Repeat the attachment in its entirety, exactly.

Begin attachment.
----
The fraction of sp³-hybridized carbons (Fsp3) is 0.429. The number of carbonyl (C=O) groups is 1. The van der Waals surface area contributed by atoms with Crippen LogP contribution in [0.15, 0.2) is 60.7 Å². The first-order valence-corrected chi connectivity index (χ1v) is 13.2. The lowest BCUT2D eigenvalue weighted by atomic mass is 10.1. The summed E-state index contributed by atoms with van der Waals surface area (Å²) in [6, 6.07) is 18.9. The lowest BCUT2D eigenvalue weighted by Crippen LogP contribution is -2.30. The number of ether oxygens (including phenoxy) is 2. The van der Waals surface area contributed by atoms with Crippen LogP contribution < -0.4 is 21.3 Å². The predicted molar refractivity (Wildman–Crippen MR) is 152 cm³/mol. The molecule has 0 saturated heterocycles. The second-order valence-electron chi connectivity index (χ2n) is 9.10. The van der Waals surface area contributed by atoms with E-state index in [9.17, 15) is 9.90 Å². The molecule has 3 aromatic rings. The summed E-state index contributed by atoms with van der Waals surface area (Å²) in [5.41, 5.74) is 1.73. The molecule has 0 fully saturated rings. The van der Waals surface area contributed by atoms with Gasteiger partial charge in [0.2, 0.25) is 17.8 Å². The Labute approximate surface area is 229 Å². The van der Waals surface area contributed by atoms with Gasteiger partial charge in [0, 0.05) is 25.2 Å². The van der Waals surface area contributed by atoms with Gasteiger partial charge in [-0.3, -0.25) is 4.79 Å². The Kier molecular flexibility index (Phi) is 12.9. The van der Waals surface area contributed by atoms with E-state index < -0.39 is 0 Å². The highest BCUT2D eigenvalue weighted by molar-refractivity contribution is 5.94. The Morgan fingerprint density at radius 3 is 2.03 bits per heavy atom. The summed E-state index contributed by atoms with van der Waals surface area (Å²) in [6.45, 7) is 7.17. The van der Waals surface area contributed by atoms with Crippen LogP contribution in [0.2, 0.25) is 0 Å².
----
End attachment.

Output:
The fraction of sp³-hybridized carbons (Fsp3) is 0.429. The number of carbonyl (C=O) groups is 1. The van der Waals surface area contributed by atoms with Crippen LogP contribution in [0.15, 0.2) is 60.7 Å². The first-order valence-corrected chi connectivity index (χ1v) is 13.2. The lowest BCUT2D eigenvalue weighted by atomic mass is 10.1. The summed E-state index contributed by atoms with van der Waals surface area (Å²) in [6, 6.07) is 18.9. The lowest BCUT2D eigenvalue weighted by Crippen LogP contribution is -2.30. The number of ether oxygens (including phenoxy) is 2. The van der Waals surface area contributed by atoms with Crippen LogP contribution < -0.4 is 21.3 Å². The predicted molar refractivity (Wildman–Crippen MR) is 152 cm³/mol. The molecule has 0 saturated heterocycles. The second-order valence-electron chi connectivity index (χ2n) is 9.10. The van der Waals surface area contributed by atoms with E-state index in [9.17, 15) is 9.90 Å². The molecule has 3 aromatic rings. The summed E-state index contributed by atoms with van der Waals surface area (Å²) in [5.41, 5.74) is 1.73. The molecule has 0 fully saturated rings. The van der Waals surface area contributed by atoms with Gasteiger partial charge in [0.2, 0.25) is 17.8 Å². The Labute approximate surface area is 229 Å². The van der Waals surface area contributed by atoms with Gasteiger partial charge in [0, 0.05) is 25.2 Å². The van der Waals surface area contributed by atoms with Gasteiger partial charge in [-0.3, -0.25) is 4.79 Å². The Kier molecular flexibility index (Phi) is 12.9. The van der Waals surface area contributed by atoms with E-state index < -0.39 is 0 Å². The highest BCUT2D eigenvalue weighted by molar-refractivity contribution is 5.94. The Morgan fingerprint density at radius 3 is 2.03 bits per heavy atom. The summed E-state index contributed by atoms with van der Waals surface area (Å²) in [6.45, 7) is 7.17. The van der Waals surface area contributed by atoms with Crippen LogP contribution in [0.2, 0.25) is 0 Å².